Fitting the model returns an instance of the SARIMAXResults class. This object contains the details of the fit, such as the data and coefficients, as well as functions that can be used to make use of the model.

Many elements of the fitting process can be configured, and it is worth reading the API to review these options once you are comfortable with the implementation.

3. Make Prediction

Once fit, the model can be used to make a forecast.

A forecast can be made by calling the forecast() or the predict() functions on the SARIMAXResults object returned from calling fit.

The forecast() function takes a single parameter that specifies the number of out of sample time steps to forecast, or assumes a one step forecast if no arguments are provided.

The predict() function requires a start and end date or index to be specified.

Additionally, if exogenous variables were provided when defining the model, they too must be provided for the forecast period to the predict() function.

Further Reading

This section provides more resources on the topic if you are looking to go deeper.

Posts

Books

API

Articles

Summary

In this tutorial, you discovered the Seasonal Autoregressive Integrated Moving Average, or SARIMA, method for time series forecasting with univariate data containing trends and seasonality.

Specifically, you learned:

  • The limitations of ARIMA when it comes to seasonal data.
  • The SARIMA extension of ARIMA that explicitly models the seasonal element in univariate data.
  • How to implement the SARIMA method in Python using the Statsmodels library.

Do you have any questions?
Ask your questions in the comments below and I will do my best to answer.

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54 Responses to A Gentle Introduction to SARIMA for Time Series Forecasting in Python

  1. SARAVANAN S August 17, 2018 at 9:22 pm #

    How to configure multiple seasons in SARIMA?

    • Jason Brownlee August 18, 2018 at 5:35 am #

      Good question, you might need to develop a custom model instead.

      • SARAVANAN S August 30, 2018 at 10:51 pm #

        Is there is any available custom models?
        we can set up multivariate time series analysis on ARIMA is it possible it SARIMA too.?

        • Jason Brownlee August 31, 2018 at 8:14 am #

          Yes, you can us VAR in statsmodels. Not sure if there is a VSARIMA, you might have to code one.

          • SARAVANAN S September 7, 2018 at 8:04 pm #

            Thank you:)

  2. Khalid Nawaz August 18, 2018 at 2:17 pm #

    Whats the difference between SARIMA model and the X-12 ARIMA model?

    • Jason Brownlee August 19, 2018 at 6:15 am #

      What is X-12 ARIMA?

      • Costas July 15, 2019 at 6:27 pm #

        X-12 ARIMA was the software used by the U.S. Census Bureau for seasonal adjustment. It has been replaced by X-13 ARIMA SEATS. It is a part of econometric packages, such as Eviews or GRETL and can decompose a time series into a trend, cycle, seasonal components, including calendar effects, and noise.

  3. Anthony The Koala August 31, 2018 at 4:20 am #

    Dear Dr Jason,
    (1) How does one deteremine the SARIMA p d q m values?
    (2) I recall you had a method for values p d q for ARIMA.briefly mentioned in this article. What site you mentioned in an earlier article about the methods to determine p, d, q for ARIMA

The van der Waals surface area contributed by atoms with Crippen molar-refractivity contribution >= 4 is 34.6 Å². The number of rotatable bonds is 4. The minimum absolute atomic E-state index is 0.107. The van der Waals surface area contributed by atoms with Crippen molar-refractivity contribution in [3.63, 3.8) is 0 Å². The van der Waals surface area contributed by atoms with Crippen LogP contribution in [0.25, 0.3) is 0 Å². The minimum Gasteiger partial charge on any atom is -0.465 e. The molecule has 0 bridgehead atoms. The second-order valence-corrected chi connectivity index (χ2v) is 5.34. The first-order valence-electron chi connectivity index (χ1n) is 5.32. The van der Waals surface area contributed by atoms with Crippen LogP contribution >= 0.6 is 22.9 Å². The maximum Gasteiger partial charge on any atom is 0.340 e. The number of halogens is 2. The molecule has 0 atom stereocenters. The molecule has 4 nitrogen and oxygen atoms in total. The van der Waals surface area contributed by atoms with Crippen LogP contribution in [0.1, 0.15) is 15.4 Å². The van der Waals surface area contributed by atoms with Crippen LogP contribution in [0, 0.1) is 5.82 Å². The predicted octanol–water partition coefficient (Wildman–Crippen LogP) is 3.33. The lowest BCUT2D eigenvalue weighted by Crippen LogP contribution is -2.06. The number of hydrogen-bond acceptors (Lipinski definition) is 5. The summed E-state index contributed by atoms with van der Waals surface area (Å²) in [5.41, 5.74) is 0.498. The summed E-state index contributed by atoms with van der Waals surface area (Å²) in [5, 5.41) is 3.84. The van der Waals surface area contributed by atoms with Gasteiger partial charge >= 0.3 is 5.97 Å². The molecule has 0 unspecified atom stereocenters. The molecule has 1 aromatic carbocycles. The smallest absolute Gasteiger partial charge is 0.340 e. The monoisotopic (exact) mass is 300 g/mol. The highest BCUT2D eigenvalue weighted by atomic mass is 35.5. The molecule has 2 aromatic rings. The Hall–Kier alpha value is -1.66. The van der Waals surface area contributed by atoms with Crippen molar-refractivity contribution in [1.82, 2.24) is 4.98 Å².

Thank you
    Anthony of Sydney

    • Jason Brownlee August 31, 2018 at 8:15 am #

      You can use ACF and PACF analysis like we do for ARIMA.

      • Anthony The Koala August 31, 2018 at 8:33 am #

        Dear Dr Jason,
        I understand the ACF and PACF for ARIMA. Once you determine the significant lags using ACF and PACF in ARIMA analysis. I have seen your post on using PACF and ACF.

        Please clarify as I am not sure of this further step for the seasonal or S of SARIMA of the analysis . Do you then do ACF and PACF on the lagged and differenced data to work out the seasons?

        Thank you,
        Anthony of Sydney

        • Jason Brownlee August 31, 2018 at 12:10 pm #

          The seasonal aspects can also be learned from an ACF/PACF analysis.

  4. Naval September 12, 2018 at 8:37 pm #

    Dr. Jason,

    I’m looking for your suggestions on TS analysis and forecasting of daily (business day) data (3 yrs data) and I use SARIMAX to fit this data. Could you please share some basic iead on this as most of the ref materials are done with monthly data and could not offer much knowledge about it.

    Thank you,
    Naval

    • Jason Brownlee September 13, 2018 at 8:01 am #

      You can use SARIMAX, you can also use ETS. What is the problem exactly?

  5. yameen shahzada December 15, 2018 at 1:52 pm #

    how can move ARIMA to SARIMA modeling ?
    anyone please explain this problem in Eviews or minitab etc. with data

    • Jason Brownlee December 16, 2018 at 5:19 am #

      A SARIMA can use ARIMA if you set the seasonality to 0.

      What is Eviews and minitab?

  6. sandeep January 31, 2019 at 3:44 pm #

    I think we can feed output of one SARIMA to another SARIMA , with p,d,q of second SARIMA set to zero.

  7. Arjun Nelwade February 12, 2019 at 4:18 pm #

    How could we convert the previously changed dataset to seasonal dataset for using it to SARIMA model

    • Jason Brownlee February 13, 2019 at 7:52 am #

      No need, the model will calculate the seasonal adjustment that you specify by the model hyperparameters.

  8. xxsummer March 11, 2019 at 6:52 pm #

    Dr. Jason,
    I have six year daily data. and want to predict next year. for this work I set this parameters
    m=365, my problem is that very long run time for my model. is it correct to set m= 365 for daily data? and is there any solution for this problem?
    Thanks very much.

  9. aravind March 28, 2019 at 6:00 pm #

    sir i have one doubt, In time series we are using SARIMA model (or) method . Are we used any algorithm in SARIMA model ? is there SARIMA using any algorithm ?
    like ex: Time Series with LMST algorithm in Recurrent Neural Network?
    Thanks in Advance…

    • Jason Brownlee March 29, 2019 at 8:26 am #

      Yes, SARIMA it is a linear algorithm, like linear regression, that uses different inputs (data and residuals) and performs transforms (differencing).

  10. Jeff April 9, 2019 at 9:32 am #

    I am struggling to understand whether one needs to transform a non-stationary time series before using ARIMA or SARIMA. I’ve read several references that indicate using log transformations on a series that has an exponential trend and seasonality before modeling in SARIMA. I’ve also read where SARIMA and ARIMA account for the trend and seasonality and therefore transforming is not necessary.